Some accounting software such as QuickBooks and AccountEdge have the ability to create and track budgets along side the actual numbers that one would normally input into an accounting program. Cheaper software doesn't often have the functionality which is why they aren't nearly as good. Another feature to look for is the ability to export selected data to a spreadsheet. Not just Excel, but in an interchange format such as Comma or Tab delimitated. This ability will let you set up "what-if" scenarios that you can save and run from time to time. It will also let you analyze the numbers in a non-standard time frame. You may want to create a separate report on the period between Thanksgiving and Superbowl (US) which is typically a slow time of year, to estimate how much money you need going into that period to survive and keep the bills paid.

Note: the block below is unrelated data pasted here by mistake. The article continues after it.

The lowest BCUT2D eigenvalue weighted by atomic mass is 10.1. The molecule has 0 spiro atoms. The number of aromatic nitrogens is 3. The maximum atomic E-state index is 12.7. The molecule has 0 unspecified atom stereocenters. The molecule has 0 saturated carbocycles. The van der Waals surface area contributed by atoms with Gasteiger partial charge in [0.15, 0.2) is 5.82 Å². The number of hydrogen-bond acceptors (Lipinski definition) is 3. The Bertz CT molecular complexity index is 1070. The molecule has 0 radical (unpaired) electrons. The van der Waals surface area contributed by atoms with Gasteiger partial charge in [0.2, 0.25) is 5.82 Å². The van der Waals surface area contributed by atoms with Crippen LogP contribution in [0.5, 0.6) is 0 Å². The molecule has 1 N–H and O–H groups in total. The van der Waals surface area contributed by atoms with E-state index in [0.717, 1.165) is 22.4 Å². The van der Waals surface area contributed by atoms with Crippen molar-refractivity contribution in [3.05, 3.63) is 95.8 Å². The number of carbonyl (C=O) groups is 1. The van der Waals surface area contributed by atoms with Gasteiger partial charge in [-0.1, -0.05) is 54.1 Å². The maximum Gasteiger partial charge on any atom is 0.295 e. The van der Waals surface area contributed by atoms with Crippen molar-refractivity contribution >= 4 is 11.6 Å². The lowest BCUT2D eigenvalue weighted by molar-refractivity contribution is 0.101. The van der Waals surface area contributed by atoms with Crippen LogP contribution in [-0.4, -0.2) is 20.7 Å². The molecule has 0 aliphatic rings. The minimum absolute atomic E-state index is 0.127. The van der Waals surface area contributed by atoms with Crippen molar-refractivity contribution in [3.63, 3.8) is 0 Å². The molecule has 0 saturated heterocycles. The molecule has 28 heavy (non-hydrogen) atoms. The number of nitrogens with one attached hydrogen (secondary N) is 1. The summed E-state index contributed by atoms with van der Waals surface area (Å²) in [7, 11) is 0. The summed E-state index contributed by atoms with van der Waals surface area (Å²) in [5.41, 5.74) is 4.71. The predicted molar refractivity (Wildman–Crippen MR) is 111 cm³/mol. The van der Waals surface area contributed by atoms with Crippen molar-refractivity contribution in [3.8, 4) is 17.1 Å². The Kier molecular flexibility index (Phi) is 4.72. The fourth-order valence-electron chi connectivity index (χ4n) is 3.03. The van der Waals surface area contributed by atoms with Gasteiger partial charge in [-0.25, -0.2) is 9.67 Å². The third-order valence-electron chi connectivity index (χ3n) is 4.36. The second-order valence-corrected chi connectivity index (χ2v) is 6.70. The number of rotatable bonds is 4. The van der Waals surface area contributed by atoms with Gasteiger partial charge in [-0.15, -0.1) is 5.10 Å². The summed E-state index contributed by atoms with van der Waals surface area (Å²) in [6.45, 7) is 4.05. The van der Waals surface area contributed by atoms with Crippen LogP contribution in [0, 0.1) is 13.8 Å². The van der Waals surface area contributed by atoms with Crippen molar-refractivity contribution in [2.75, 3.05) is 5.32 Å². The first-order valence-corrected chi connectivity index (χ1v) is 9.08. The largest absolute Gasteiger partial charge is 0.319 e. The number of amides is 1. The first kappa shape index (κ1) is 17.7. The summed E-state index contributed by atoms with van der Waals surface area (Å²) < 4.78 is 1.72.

The easiest way to set up a Chart of Accounts, the categories in which you keep track of income and expenses, is to use the tax schedule for businesses (Schedule C in the US). Each line of the tax form becomes a header that one can put sub-headers under for one's own analysis. Example: "Gear Purchases" as the main header followed by "Camera/Lenses", "Lighting", "Cases", etc in as fine of detail that one feels is wanted. This way all that is needed at tax time is to print a year end report and transfer the numbers over almost verbatim. The same pattern can be follow for income if you are doing more than just RE photography to keep track of how each segment of business is doing. If you do weddings as well, you can track expenses that are uniquely for your wedding business and the income derived. Maybe weddings aren't holding their own and it's time to stop doing them or, perhaps, weddings are bringing in the lion's share of profit and they need to be a priority over RE.